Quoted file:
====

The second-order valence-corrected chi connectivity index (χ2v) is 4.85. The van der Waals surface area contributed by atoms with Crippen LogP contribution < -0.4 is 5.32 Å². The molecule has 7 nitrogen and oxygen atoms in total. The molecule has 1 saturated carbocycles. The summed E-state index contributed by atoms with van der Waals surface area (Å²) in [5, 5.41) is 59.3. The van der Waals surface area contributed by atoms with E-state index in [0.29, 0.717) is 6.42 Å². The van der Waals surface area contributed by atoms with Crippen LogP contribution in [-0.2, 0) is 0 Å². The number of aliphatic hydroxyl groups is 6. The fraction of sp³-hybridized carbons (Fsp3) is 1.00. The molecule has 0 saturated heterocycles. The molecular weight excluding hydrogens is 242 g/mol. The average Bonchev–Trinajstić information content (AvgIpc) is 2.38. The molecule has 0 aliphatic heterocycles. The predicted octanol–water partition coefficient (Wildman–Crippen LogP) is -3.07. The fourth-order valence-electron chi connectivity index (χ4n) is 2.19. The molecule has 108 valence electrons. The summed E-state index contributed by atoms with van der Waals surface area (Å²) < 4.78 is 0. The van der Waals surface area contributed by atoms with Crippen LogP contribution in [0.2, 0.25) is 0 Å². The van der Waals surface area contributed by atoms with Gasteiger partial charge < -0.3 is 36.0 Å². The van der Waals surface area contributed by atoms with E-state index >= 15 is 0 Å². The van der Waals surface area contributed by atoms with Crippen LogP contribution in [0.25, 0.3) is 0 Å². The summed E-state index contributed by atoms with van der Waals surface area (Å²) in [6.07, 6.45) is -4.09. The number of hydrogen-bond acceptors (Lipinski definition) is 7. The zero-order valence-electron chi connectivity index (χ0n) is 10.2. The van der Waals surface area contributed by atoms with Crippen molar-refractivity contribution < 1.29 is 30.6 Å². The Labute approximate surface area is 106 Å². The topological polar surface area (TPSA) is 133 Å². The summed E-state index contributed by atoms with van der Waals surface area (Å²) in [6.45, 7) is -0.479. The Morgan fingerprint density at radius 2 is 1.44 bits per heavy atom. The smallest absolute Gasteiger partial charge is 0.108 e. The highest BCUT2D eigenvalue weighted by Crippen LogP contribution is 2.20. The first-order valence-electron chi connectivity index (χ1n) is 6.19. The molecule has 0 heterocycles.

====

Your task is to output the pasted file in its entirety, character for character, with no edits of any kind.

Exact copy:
The second-order valence-corrected chi connectivity index (χ2v) is 4.85. The van der Waals surface area contributed by atoms with Crippen LogP contribution < -0.4 is 5.32 Å². The molecule has 7 nitrogen and oxygen atoms in total. The molecule has 1 saturated carbocycles. The summed E-state index contributed by atoms with van der Waals surface area (Å²) in [5, 5.41) is 59.3. The van der Waals surface area contributed by atoms with E-state index in [0.29, 0.717) is 6.42 Å². The van der Waals surface area contributed by atoms with Crippen LogP contribution in [-0.2, 0) is 0 Å². The number of aliphatic hydroxyl groups is 6. The fraction of sp³-hybridized carbons (Fsp3) is 1.00. The molecule has 0 saturated heterocycles. The molecular weight excluding hydrogens is 242 g/mol. The average Bonchev–Trinajstić information content (AvgIpc) is 2.38. The molecule has 0 aliphatic heterocycles. The predicted octanol–water partition coefficient (Wildman–Crippen LogP) is -3.07. The fourth-order valence-electron chi connectivity index (χ4n) is 2.19. The molecule has 108 valence electrons. The summed E-state index contributed by atoms with van der Waals surface area (Å²) < 4.78 is 0. The van der Waals surface area contributed by atoms with Crippen LogP contribution in [0.2, 0.25) is 0 Å². The van der Waals surface area contributed by atoms with Gasteiger partial charge < -0.3 is 36.0 Å². The van der Waals surface area contributed by atoms with E-state index >= 15 is 0 Å². The van der Waals surface area contributed by atoms with Crippen LogP contribution in [0.25, 0.3) is 0 Å². The summed E-state index contributed by atoms with van der Waals surface area (Å²) in [6.07, 6.45) is -4.09. The number of hydrogen-bond acceptors (Lipinski definition) is 7. The zero-order valence-electron chi connectivity index (χ0n) is 10.2. The van der Waals surface area contributed by atoms with Crippen molar-refractivity contribution < 1.29 is 30.6 Å². The Labute approximate surface area is 106 Å². The topological polar surface area (TPSA) is 133 Å². The summed E-state index contributed by atoms with van der Waals surface area (Å²) in [6.45, 7) is -0.479. The Morgan fingerprint density at radius 2 is 1.44 bits per heavy atom. The smallest absolute Gasteiger partial charge is 0.108 e. The highest BCUT2D eigenvalue weighted by Crippen LogP contribution is 2.20. The first-order valence-electron chi connectivity index (χ1n) is 6.19. The molecule has 0 heterocycles.